I will confidently assert that if the influence of property in elections were destroyed, the security of all * property and the stability of all government would be destroyed with it. It is surely absurd to say that a man with ten thousand pounds a year should not have (more influence over the legislature of the country than "a man with ten pounds a year. Yet each is only

entitled to a single vote. How could this injustice, this glaring inequality, be practically redressed excepting by the exercise of influence ? How could the

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Government end but in a democracy, if the influence 'were merely according to numbers ?'.

It is not necessary to say more in reference to this now obsolete notion, than to advert to the fact that the main argument by force of which the Ballot Act of 1872 was finally carried was, that in order to secure the individual independence of voters it was necessary to do all that could be done to strike at the root of the influence, direct or indirect, which could be exerted by large landed proprietors, or by the employers of labour generally.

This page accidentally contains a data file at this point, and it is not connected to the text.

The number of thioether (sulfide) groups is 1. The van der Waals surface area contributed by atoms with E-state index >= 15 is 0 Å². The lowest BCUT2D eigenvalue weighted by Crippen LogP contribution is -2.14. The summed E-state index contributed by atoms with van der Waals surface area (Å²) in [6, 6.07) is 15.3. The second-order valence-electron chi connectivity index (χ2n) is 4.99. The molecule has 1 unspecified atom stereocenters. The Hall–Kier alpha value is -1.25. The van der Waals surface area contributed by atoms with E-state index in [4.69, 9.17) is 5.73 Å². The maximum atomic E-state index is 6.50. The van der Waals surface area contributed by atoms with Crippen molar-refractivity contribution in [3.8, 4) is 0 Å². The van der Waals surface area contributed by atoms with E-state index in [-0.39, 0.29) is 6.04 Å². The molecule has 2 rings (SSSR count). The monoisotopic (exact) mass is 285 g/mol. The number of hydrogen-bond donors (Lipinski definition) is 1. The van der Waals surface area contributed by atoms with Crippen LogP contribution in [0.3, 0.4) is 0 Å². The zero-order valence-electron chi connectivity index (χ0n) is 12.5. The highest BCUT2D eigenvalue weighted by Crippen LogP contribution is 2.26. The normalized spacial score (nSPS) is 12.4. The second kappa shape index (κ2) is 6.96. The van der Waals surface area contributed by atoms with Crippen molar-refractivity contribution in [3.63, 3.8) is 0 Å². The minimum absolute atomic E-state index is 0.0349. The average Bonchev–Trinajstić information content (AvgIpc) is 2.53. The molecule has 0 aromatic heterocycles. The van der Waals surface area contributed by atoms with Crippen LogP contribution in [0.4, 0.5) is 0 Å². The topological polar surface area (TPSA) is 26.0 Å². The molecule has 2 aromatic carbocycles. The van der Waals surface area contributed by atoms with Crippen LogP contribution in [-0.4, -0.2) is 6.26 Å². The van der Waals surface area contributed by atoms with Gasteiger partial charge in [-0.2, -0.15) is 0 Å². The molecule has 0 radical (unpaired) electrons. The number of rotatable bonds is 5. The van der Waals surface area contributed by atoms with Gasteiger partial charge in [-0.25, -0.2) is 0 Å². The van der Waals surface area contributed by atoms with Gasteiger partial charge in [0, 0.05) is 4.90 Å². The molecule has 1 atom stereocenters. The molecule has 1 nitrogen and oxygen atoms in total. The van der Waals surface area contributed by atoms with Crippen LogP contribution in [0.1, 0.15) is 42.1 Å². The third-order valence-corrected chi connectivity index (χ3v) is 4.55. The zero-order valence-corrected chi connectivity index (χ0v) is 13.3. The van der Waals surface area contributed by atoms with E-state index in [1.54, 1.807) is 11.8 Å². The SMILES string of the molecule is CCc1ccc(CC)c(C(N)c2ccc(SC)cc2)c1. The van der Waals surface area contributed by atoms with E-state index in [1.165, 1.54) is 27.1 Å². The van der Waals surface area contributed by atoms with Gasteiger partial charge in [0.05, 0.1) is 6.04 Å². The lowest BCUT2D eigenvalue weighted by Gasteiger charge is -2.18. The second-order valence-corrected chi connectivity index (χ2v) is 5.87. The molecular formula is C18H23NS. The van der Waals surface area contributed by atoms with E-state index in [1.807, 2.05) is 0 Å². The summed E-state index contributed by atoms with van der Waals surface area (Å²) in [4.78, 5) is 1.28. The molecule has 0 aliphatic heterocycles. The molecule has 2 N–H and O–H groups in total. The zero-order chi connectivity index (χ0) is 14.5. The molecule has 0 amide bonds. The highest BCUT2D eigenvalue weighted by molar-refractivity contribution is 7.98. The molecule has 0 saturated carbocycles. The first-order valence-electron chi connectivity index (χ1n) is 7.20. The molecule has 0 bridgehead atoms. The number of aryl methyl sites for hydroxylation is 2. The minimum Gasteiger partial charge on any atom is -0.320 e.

Other effects of the Ballot Act, whether contemplated or not, have undoubtedly told in the same direction of isolating the voter from a variety of kinds of pressure under which he was often overwhelmed, and leaving him to consult nothing else, in judging between candidates, than the dictates of his own conscience and deliberate political convictions. It was said indeed by Mr. John Stuart Mill, and is still felt by many of those who are the most earnest vindicators of political liberty, that the effect of the Ballot must be to impair political conscientiousness, by hiding out of sight the fact that the franchise is at least as much a trust to be publicly exercised as a right to be privately enjoyed. With every deference to the fine moral susceptibility which alone could dictate this reasoning, it may be said that it is a question of fact whether, in the particular circumstances of a country, and at a particular time, a public trust can be exercised at all by the bulk of the population. The Ballot is a machinery to protect the individual voter, not against the nation on whose behalf